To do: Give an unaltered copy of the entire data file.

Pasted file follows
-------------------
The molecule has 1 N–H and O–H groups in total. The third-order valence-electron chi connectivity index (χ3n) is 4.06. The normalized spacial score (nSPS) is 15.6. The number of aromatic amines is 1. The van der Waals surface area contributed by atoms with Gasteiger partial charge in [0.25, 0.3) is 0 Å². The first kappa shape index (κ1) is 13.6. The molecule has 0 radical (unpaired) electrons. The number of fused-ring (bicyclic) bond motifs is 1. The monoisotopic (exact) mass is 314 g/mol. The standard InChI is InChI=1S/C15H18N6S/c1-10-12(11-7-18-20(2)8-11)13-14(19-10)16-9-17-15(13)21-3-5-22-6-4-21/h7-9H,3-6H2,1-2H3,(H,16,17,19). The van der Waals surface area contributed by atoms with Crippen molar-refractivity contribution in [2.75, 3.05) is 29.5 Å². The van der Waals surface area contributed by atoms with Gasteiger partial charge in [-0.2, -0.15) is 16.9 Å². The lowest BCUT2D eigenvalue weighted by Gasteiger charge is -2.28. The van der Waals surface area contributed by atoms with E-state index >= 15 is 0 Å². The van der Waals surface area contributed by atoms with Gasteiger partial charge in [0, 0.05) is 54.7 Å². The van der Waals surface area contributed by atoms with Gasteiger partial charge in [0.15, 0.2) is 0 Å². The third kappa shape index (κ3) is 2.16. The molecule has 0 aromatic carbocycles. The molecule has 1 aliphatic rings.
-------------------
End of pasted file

The molecule has 1 N–H and O–H groups in total. The third-order valence-electron chi connectivity index (χ3n) is 4.06. The normalized spacial score (nSPS) is 15.6. The number of aromatic amines is 1. The van der Waals surface area contributed by atoms with Gasteiger partial charge in [0.25, 0.3) is 0 Å². The first kappa shape index (κ1) is 13.6. The molecule has 0 radical (unpaired) electrons. The number of fused-ring (bicyclic) bond motifs is 1. The monoisotopic (exact) mass is 314 g/mol. The standard InChI is InChI=1S/C15H18N6S/c1-10-12(11-7-18-20(2)8-11)13-14(19-10)16-9-17-15(13)21-3-5-22-6-4-21/h7-9H,3-6H2,1-2H3,(H,16,17,19). The van der Waals surface area contributed by atoms with Crippen molar-refractivity contribution in [2.75, 3.05) is 29.5 Å². The van der Waals surface area contributed by atoms with Gasteiger partial charge in [-0.2, -0.15) is 16.9 Å². The lowest BCUT2D eigenvalue weighted by Gasteiger charge is -2.28. The van der Waals surface area contributed by atoms with E-state index >= 15 is 0 Å². The van der Waals surface area contributed by atoms with Gasteiger partial charge in [0, 0.05) is 54.7 Å². The van der Waals surface area contributed by atoms with Gasteiger partial charge in [0.15, 0.2) is 0 Å². The third kappa shape index (κ3) is 2.16. The molecule has 0 aromatic carbocycles. The molecule has 1 aliphatic rings.